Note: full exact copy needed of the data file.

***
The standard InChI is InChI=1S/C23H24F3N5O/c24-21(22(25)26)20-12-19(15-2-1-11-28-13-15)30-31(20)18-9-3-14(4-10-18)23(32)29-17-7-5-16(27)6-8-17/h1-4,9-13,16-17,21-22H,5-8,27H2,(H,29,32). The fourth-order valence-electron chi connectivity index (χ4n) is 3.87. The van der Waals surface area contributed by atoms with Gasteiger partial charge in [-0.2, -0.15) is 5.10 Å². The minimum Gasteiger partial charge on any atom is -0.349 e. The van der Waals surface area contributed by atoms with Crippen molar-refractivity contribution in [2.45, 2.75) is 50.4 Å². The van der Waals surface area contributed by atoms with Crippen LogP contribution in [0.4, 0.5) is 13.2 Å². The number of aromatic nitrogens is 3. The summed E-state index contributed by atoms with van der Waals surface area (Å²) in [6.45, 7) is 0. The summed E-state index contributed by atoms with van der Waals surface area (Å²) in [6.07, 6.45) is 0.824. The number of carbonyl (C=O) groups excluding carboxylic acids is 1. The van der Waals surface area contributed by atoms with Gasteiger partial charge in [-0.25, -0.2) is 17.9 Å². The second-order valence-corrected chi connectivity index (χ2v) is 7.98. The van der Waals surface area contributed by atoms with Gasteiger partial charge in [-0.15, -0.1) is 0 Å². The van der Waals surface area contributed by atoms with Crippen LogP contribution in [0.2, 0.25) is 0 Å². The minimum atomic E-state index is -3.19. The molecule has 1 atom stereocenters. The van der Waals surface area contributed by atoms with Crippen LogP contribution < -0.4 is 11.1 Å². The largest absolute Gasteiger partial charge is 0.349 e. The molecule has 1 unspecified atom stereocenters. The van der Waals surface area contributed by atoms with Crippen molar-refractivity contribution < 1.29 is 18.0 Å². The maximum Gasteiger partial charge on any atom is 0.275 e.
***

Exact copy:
The standard InChI is InChI=1S/C23H24F3N5O/c24-21(22(25)26)20-12-19(15-2-1-11-28-13-15)30-31(20)18-9-3-14(4-10-18)23(32)29-17-7-5-16(27)6-8-17/h1-4,9-13,16-17,21-22H,5-8,27H2,(H,29,32). The fourth-order valence-electron chi connectivity index (χ4n) is 3.87. The van der Waals surface area contributed by atoms with Gasteiger partial charge in [-0.2, -0.15) is 5.10 Å². The minimum Gasteiger partial charge on any atom is -0.349 e. The van der Waals surface area contributed by atoms with Crippen molar-refractivity contribution in [2.45, 2.75) is 50.4 Å². The van der Waals surface area contributed by atoms with Crippen LogP contribution in [0.4, 0.5) is 13.2 Å². The number of aromatic nitrogens is 3. The summed E-state index contributed by atoms with van der Waals surface area (Å²) in [6.45, 7) is 0. The summed E-state index contributed by atoms with van der Waals surface area (Å²) in [6.07, 6.45) is 0.824. The number of carbonyl (C=O) groups excluding carboxylic acids is 1. The van der Waals surface area contributed by atoms with Gasteiger partial charge in [-0.25, -0.2) is 17.9 Å². The second-order valence-corrected chi connectivity index (χ2v) is 7.98. The van der Waals surface area contributed by atoms with Gasteiger partial charge in [-0.15, -0.1) is 0 Å². The van der Waals surface area contributed by atoms with Crippen LogP contribution in [0.2, 0.25) is 0 Å². The minimum atomic E-state index is -3.19. The molecule has 1 atom stereocenters. The van der Waals surface area contributed by atoms with Crippen LogP contribution < -0.4 is 11.1 Å². The largest absolute Gasteiger partial charge is 0.349 e. The molecule has 1 unspecified atom stereocenters. The van der Waals surface area contributed by atoms with Crippen molar-refractivity contribution < 1.29 is 18.0 Å². The maximum Gasteiger partial charge on any atom is 0.275 e.